Then something miraculous happens. Actually, I don't guess it's fair to call it a miracle when it happens dozens of times a night. I listen to sirens all night here. Fire trucks, ambulances, police cars. Always an emergency close by. Back-to-back disasters, all night long. But the timing of this one is something like heaven. Or at least mercy.

The guys run away. All of them. And I come out of hiding.

I watch to see if the girl is going to be okay. She takes a minute getting up. One of her shoes is knocked off, and she looks around for it. Her jeans are only on one ankle but she worries about the shoe first. She moves off toward the end of the alley looking for it, and I can see her as she bends down to retrieve it. She's no older than I am. She's tiny. I wonder if I should go out there and see if she's okay.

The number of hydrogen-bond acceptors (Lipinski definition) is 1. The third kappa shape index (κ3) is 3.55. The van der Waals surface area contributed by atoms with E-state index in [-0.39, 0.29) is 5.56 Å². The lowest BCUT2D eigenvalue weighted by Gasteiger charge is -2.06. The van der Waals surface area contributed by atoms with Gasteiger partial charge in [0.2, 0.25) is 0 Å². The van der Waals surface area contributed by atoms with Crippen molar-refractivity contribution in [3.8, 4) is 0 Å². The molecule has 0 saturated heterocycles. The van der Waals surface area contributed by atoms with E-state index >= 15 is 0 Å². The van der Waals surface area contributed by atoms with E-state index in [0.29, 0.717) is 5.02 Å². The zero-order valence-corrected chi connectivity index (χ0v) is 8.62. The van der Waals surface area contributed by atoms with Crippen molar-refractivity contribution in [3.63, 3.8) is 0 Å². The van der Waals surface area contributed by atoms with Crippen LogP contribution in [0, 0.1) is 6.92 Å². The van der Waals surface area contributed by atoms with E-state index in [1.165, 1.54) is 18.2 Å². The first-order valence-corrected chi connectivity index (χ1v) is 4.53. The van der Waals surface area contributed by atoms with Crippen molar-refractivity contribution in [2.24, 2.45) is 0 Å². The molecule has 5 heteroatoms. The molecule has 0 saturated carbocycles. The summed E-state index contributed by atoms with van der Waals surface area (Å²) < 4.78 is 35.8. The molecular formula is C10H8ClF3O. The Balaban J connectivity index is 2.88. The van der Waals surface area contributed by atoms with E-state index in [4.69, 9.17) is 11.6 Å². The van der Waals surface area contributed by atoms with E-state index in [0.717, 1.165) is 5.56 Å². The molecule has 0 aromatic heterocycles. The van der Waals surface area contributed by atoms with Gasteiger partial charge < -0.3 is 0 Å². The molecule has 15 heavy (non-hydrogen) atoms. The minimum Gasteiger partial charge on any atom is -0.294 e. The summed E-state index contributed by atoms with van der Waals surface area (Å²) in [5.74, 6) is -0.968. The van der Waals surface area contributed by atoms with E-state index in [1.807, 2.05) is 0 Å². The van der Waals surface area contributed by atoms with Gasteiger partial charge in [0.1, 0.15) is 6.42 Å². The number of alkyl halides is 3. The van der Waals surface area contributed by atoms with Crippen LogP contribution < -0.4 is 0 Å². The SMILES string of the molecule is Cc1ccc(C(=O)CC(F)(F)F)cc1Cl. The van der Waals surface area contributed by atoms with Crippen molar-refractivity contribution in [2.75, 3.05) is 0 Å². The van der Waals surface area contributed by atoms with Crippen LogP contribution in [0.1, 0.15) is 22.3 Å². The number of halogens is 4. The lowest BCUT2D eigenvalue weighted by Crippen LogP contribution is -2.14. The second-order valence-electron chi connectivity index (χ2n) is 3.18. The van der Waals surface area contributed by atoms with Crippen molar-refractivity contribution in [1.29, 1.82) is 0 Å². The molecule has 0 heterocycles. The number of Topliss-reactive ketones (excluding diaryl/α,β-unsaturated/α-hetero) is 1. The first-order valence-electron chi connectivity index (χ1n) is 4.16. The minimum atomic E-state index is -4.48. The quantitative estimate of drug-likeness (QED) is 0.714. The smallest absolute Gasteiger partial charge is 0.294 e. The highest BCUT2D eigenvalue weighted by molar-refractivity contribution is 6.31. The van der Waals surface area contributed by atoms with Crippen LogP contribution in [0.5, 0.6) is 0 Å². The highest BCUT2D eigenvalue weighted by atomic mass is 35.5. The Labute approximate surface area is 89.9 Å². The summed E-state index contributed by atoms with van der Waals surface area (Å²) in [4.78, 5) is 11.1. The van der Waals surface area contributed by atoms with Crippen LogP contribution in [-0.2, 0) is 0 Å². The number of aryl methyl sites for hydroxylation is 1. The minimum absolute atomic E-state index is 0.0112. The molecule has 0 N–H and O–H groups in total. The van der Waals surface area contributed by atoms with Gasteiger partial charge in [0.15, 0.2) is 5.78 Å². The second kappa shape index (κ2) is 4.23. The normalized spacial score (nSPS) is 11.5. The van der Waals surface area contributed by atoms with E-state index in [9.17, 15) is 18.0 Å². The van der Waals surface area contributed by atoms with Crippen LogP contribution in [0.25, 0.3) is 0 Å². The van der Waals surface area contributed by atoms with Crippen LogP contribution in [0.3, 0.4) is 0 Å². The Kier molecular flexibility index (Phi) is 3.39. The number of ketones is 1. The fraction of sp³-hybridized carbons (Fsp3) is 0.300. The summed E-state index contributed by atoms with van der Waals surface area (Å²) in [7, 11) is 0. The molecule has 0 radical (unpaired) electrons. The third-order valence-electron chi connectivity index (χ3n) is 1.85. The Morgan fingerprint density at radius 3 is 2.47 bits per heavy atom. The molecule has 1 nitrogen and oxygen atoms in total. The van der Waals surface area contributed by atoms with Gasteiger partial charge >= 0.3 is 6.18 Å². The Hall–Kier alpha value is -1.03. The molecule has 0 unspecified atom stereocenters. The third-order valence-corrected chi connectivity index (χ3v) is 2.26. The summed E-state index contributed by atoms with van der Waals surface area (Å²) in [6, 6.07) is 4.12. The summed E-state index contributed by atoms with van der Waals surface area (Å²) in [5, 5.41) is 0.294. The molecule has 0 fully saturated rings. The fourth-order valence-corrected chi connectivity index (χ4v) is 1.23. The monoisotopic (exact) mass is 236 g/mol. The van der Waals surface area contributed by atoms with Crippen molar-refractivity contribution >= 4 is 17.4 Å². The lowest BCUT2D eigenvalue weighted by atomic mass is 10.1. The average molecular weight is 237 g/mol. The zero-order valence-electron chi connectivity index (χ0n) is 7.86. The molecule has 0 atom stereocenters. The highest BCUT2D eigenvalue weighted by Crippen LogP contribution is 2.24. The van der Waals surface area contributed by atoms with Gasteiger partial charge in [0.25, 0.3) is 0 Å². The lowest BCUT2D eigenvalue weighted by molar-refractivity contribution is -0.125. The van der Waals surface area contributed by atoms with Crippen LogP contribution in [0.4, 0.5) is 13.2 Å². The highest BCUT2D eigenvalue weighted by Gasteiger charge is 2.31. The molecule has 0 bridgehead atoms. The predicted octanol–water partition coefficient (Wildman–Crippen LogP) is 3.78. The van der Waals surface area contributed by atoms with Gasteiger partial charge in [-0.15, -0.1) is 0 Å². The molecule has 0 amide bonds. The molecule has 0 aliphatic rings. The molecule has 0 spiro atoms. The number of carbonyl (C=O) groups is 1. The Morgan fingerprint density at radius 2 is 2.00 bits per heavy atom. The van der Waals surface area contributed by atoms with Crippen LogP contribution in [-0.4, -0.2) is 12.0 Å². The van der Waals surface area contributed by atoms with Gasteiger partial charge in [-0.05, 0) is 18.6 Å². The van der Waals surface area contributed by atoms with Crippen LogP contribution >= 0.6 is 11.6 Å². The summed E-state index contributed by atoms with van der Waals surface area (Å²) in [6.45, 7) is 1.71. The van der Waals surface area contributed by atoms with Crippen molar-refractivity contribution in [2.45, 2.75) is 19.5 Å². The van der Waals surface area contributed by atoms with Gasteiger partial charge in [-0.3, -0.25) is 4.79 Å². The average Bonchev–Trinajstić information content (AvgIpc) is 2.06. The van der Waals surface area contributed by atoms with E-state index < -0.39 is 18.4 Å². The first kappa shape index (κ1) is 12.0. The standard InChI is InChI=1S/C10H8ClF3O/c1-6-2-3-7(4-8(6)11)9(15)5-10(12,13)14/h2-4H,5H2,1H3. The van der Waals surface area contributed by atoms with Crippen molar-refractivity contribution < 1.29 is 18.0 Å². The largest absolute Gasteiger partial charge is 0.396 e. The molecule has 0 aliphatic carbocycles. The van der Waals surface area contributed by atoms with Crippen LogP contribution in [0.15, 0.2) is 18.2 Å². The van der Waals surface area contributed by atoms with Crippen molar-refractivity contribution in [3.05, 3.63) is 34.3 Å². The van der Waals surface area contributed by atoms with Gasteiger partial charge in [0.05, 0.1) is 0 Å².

Before I can even move she comes in through the window that doesn't lock. Drops right down into the cellar with me. Like she knew which one to go through all the time. Her jeans are still off except for that one leg, and her panties got ripped off, or she never had any, so she's more or less naked from the waist down, just standing there in a hooded sweatshirt, staring at me. She doesn't seem the least bit surprised that I'm here. She's blond, with that long, perfectly straight hair that girls used to kill for in the sixties. Or so I've been told. A little younger than me, I think. She looks about sixteen but she's small for her age, or younger than I think. Pretty, with good bones in her face. Like she belongs someplace better than this. Then again, who doesn't?